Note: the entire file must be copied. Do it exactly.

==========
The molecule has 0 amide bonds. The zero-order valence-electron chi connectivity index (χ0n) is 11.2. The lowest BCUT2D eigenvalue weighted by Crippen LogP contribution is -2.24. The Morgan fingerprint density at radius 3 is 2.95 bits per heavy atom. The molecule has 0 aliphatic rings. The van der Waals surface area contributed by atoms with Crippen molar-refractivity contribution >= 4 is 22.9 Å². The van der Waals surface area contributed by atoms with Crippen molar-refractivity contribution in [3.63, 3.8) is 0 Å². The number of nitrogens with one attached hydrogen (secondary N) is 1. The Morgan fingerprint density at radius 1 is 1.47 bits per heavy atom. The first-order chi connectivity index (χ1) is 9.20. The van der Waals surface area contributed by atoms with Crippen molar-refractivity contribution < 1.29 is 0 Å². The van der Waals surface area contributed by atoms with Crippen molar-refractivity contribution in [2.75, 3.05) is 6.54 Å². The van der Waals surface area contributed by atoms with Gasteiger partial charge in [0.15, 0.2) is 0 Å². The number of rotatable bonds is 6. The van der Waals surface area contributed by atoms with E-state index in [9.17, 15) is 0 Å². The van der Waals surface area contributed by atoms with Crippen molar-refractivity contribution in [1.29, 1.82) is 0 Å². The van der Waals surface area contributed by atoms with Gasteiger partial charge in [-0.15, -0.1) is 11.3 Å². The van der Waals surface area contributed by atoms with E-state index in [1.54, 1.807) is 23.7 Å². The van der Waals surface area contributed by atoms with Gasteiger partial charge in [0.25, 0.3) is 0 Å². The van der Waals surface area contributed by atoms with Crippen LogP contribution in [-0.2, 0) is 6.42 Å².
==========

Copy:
The molecule has 0 amide bonds. The zero-order valence-electron chi connectivity index (χ0n) is 11.2. The lowest BCUT2D eigenvalue weighted by Crippen LogP contribution is -2.24. The Morgan fingerprint density at radius 3 is 2.95 bits per heavy atom. The molecule has 0 aliphatic rings. The van der Waals surface area contributed by atoms with Crippen molar-refractivity contribution >= 4 is 22.9 Å². The van der Waals surface area contributed by atoms with Crippen molar-refractivity contribution in [3.63, 3.8) is 0 Å². The number of nitrogens with one attached hydrogen (secondary N) is 1. The Morgan fingerprint density at radius 1 is 1.47 bits per heavy atom. The first-order chi connectivity index (χ1) is 9.20. The van der Waals surface area contributed by atoms with Crippen molar-refractivity contribution < 1.29 is 0 Å². The van der Waals surface area contributed by atoms with Crippen molar-refractivity contribution in [2.75, 3.05) is 6.54 Å². The van der Waals surface area contributed by atoms with Gasteiger partial charge in [0.15, 0.2) is 0 Å². The number of rotatable bonds is 6. The van der Waals surface area contributed by atoms with E-state index in [9.17, 15) is 0 Å². The van der Waals surface area contributed by atoms with Crippen molar-refractivity contribution in [1.29, 1.82) is 0 Å². The van der Waals surface area contributed by atoms with Gasteiger partial charge in [-0.15, -0.1) is 11.3 Å². The van der Waals surface area contributed by atoms with E-state index in [1.54, 1.807) is 23.7 Å². The van der Waals surface area contributed by atoms with Gasteiger partial charge in [0.25, 0.3) is 0 Å². The van der Waals surface area contributed by atoms with Crippen LogP contribution in [-0.2, 0) is 6.42 Å².